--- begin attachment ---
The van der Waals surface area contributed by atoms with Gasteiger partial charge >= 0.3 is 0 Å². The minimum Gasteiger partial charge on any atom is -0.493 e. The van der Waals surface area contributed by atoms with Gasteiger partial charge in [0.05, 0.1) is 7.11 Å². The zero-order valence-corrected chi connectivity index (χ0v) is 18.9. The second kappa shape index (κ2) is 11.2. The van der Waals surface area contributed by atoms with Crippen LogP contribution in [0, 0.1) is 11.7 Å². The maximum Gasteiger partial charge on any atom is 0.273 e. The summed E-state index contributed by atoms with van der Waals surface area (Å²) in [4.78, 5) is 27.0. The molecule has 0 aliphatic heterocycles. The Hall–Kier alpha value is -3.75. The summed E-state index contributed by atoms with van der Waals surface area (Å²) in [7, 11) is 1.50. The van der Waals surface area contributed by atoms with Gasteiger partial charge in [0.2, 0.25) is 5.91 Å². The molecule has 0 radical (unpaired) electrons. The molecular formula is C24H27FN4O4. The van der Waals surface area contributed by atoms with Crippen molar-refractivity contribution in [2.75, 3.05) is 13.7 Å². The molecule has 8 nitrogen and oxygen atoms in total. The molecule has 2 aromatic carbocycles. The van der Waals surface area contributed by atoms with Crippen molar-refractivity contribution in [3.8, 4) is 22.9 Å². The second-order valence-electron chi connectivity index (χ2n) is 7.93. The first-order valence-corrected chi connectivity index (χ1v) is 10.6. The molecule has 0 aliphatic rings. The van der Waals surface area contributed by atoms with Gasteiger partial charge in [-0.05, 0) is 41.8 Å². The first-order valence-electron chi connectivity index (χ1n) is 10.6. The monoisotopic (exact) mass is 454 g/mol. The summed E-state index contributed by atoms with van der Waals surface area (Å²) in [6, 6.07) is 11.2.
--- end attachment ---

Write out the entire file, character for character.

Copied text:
The van der Waals surface area contributed by atoms with Gasteiger partial charge >= 0.3 is 0 Å². The minimum Gasteiger partial charge on any atom is -0.493 e. The van der Waals surface area contributed by atoms with Gasteiger partial charge in [0.05, 0.1) is 7.11 Å². The zero-order valence-corrected chi connectivity index (χ0v) is 18.9. The second kappa shape index (κ2) is 11.2. The van der Waals surface area contributed by atoms with Crippen LogP contribution in [0, 0.1) is 11.7 Å². The maximum Gasteiger partial charge on any atom is 0.273 e. The summed E-state index contributed by atoms with van der Waals surface area (Å²) in [4.78, 5) is 27.0. The molecule has 0 aliphatic heterocycles. The Hall–Kier alpha value is -3.75. The summed E-state index contributed by atoms with van der Waals surface area (Å²) in [7, 11) is 1.50. The van der Waals surface area contributed by atoms with Gasteiger partial charge in [0.2, 0.25) is 5.91 Å². The molecule has 0 radical (unpaired) electrons. The molecular formula is C24H27FN4O4. The van der Waals surface area contributed by atoms with Crippen molar-refractivity contribution in [2.75, 3.05) is 13.7 Å². The molecule has 8 nitrogen and oxygen atoms in total. The molecule has 2 aromatic carbocycles. The van der Waals surface area contributed by atoms with Crippen molar-refractivity contribution in [3.8, 4) is 22.9 Å². The second-order valence-electron chi connectivity index (χ2n) is 7.93. The first-order valence-corrected chi connectivity index (χ1v) is 10.6. The molecule has 0 aliphatic rings. The van der Waals surface area contributed by atoms with Gasteiger partial charge in [-0.05, 0) is 41.8 Å². The first-order valence-electron chi connectivity index (χ1n) is 10.6. The monoisotopic (exact) mass is 454 g/mol. The summed E-state index contributed by atoms with van der Waals surface area (Å²) in [6, 6.07) is 11.2.